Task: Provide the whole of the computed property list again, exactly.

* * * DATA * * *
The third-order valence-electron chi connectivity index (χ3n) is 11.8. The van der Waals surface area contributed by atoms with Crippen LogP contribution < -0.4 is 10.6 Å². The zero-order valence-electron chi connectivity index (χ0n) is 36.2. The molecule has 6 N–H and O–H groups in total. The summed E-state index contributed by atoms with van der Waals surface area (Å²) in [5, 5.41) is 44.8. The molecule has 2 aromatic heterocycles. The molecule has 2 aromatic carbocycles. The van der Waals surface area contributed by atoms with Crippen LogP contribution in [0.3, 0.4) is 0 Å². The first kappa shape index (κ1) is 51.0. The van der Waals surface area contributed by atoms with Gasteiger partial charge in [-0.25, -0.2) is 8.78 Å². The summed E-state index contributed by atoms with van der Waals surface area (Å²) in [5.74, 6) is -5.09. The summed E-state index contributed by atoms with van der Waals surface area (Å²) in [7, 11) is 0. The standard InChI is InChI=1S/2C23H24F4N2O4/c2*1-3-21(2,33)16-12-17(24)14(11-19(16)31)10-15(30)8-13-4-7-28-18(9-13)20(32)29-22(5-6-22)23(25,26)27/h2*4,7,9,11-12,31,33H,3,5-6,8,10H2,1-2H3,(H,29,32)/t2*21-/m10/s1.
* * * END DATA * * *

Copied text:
The third-order valence-electron chi connectivity index (χ3n) is 11.8. The van der Waals surface area contributed by atoms with Crippen LogP contribution < -0.4 is 10.6 Å². The zero-order valence-electron chi connectivity index (χ0n) is 36.2. The molecule has 6 N–H and O–H groups in total. The summed E-state index contributed by atoms with van der Waals surface area (Å²) in [5, 5.41) is 44.8. The molecule has 2 aromatic heterocycles. The molecule has 2 aromatic carbocycles. The van der Waals surface area contributed by atoms with Crippen LogP contribution in [0.3, 0.4) is 0 Å². The first kappa shape index (κ1) is 51.0. The van der Waals surface area contributed by atoms with Gasteiger partial charge in [-0.25, -0.2) is 8.78 Å². The summed E-state index contributed by atoms with van der Waals surface area (Å²) in [5.74, 6) is -5.09. The summed E-state index contributed by atoms with van der Waals surface area (Å²) in [7, 11) is 0. The standard InChI is InChI=1S/2C23H24F4N2O4/c2*1-3-21(2,33)16-12-17(24)14(11-19(16)31)10-15(30)8-13-4-7-28-18(9-13)20(32)29-22(5-6-22)23(25,26)27/h2*4,7,9,11-12,31,33H,3,5-6,8,10H2,1-2H3,(H,29,32)/t2*21-/m10/s1.